and charcoal burning for which Alder was grown and managed quite a lot. Charcoal
from the alder is high grade and is used often in gunpowder manufacture. Today, our
native woodlands are owned by private owners and some state owned as well, Until
very recently, there was a lack of concern for their welfare their long time
sustainability and their over all importance to our communities, some efforts have
been made to manage and sort out our existing native woodlands, but it has generally
been very little. The history of our woodlands is not a happy one, by the turn of this
century, less than 1% of Ireland’s native woodlands remained. A lot of our woods and
forests were felled to make ships to support England’s reign of the last century.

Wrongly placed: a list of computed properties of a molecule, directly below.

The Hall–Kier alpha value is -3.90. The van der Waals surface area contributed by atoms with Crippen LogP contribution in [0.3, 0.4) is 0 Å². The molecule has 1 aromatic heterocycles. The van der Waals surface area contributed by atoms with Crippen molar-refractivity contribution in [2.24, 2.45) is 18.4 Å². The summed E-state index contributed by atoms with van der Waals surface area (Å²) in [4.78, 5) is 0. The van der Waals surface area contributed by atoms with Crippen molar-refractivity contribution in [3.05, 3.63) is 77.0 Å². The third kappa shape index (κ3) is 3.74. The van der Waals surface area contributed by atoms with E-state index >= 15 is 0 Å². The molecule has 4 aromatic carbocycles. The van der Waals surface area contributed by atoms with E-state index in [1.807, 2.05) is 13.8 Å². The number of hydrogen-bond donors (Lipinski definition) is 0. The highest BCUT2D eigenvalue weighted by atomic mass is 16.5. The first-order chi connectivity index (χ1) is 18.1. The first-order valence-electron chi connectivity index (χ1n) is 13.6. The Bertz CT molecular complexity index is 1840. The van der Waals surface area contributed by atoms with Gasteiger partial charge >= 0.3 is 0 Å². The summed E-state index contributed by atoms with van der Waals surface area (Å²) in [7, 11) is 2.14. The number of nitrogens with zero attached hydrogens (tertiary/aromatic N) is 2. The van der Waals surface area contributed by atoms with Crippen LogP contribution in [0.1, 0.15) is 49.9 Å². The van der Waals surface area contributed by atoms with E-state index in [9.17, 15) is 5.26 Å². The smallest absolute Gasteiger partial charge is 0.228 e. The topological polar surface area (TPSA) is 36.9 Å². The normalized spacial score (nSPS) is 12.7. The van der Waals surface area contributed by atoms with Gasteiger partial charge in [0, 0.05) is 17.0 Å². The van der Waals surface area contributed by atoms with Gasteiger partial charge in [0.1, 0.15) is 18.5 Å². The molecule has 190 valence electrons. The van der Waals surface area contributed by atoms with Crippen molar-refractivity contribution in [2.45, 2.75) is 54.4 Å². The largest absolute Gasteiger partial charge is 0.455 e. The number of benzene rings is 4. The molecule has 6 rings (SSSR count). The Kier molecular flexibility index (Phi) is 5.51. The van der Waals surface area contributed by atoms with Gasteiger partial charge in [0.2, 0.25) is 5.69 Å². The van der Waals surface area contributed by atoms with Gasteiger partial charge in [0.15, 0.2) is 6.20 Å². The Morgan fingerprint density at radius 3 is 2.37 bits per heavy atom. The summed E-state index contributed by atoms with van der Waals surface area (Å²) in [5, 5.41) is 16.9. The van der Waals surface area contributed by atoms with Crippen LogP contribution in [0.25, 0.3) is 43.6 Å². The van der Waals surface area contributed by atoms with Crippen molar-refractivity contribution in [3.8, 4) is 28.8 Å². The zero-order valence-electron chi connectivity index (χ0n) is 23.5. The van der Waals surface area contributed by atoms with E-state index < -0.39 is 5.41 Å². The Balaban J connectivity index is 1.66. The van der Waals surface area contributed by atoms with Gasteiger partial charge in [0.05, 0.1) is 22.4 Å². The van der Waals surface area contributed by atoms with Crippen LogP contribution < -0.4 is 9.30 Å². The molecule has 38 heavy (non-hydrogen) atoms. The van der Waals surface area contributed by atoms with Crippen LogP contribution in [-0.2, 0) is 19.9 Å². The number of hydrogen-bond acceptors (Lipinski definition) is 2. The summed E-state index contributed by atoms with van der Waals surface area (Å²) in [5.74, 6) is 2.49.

The Alder tree loves damp places, Marshes, riversides, lakesides and beside streams
and damp woods and any where were the ground is damp, boggy, or even water
logged on and off, in fact if you come across an Alder tree you are very likely to find
water near by. Alder trees are often used in land reclamation schemes, and the trees
roots are at home in damp soil their roots are great at holding river banks together. It
is found in all parts of Ireland but probably more so in the higher rainfall areas of the
west and southwest. It will grow on a range of soils though prefers damp nutrient rich
sites. It is known as a hardy tree, an accommodating species capable of growing on all
but the most infertile of sites. It is a Pioneer, light demanding species which
regenerates easily. Alnus glutinosa as with most of the Alnus Spp, has seeds that can
float, so can easily float off to germinate on muddy banks of rivers and lakes. The
seeds are reported to be viable even after 12 months floating in still water.

In old and mature Alders the bark is covered in fissures along with deep cracks and
small little spaces for insects to hide one report says something on the lines of the
Alder supports twice as many organisms as some of our other native hardwoods,